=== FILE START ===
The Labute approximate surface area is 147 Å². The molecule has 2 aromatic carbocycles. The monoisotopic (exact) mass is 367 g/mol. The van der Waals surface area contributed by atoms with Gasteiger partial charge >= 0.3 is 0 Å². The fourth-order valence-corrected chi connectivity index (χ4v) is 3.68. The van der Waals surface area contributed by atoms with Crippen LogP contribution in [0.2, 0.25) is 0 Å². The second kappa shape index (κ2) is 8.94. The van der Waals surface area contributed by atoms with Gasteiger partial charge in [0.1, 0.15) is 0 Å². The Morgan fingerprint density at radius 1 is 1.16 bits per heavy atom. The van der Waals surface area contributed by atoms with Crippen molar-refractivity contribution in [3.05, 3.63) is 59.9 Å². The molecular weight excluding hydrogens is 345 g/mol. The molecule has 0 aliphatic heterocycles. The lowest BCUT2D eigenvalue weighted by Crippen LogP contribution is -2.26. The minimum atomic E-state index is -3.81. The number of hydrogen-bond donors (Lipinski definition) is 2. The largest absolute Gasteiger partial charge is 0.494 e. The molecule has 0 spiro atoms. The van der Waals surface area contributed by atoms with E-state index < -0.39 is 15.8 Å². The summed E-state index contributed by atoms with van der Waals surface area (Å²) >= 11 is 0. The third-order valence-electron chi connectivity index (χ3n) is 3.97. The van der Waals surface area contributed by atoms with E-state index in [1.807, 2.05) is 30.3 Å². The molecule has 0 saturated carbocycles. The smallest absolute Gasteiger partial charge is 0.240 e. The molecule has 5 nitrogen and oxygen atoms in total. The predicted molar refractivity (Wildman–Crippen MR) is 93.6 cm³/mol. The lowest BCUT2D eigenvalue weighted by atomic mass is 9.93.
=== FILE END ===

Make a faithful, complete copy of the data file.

The Labute approximate surface area is 147 Å². The molecule has 2 aromatic carbocycles. The monoisotopic (exact) mass is 367 g/mol. The van der Waals surface area contributed by atoms with Gasteiger partial charge >= 0.3 is 0 Å². The fourth-order valence-corrected chi connectivity index (χ4v) is 3.68. The van der Waals surface area contributed by atoms with Crippen LogP contribution in [0.2, 0.25) is 0 Å². The second kappa shape index (κ2) is 8.94. The van der Waals surface area contributed by atoms with Gasteiger partial charge in [0.1, 0.15) is 0 Å². The Morgan fingerprint density at radius 1 is 1.16 bits per heavy atom. The van der Waals surface area contributed by atoms with Crippen molar-refractivity contribution in [3.05, 3.63) is 59.9 Å². The molecular weight excluding hydrogens is 345 g/mol. The molecule has 0 aliphatic heterocycles. The lowest BCUT2D eigenvalue weighted by Crippen LogP contribution is -2.26. The minimum atomic E-state index is -3.81. The number of hydrogen-bond donors (Lipinski definition) is 2. The largest absolute Gasteiger partial charge is 0.494 e. The molecule has 0 spiro atoms. The van der Waals surface area contributed by atoms with E-state index < -0.39 is 15.8 Å². The summed E-state index contributed by atoms with van der Waals surface area (Å²) >= 11 is 0. The third-order valence-electron chi connectivity index (χ3n) is 3.97. The van der Waals surface area contributed by atoms with E-state index in [1.807, 2.05) is 30.3 Å². The molecule has 0 saturated carbocycles. The smallest absolute Gasteiger partial charge is 0.240 e. The molecule has 5 nitrogen and oxygen atoms in total. The predicted molar refractivity (Wildman–Crippen MR) is 93.6 cm³/mol. The lowest BCUT2D eigenvalue weighted by atomic mass is 9.93.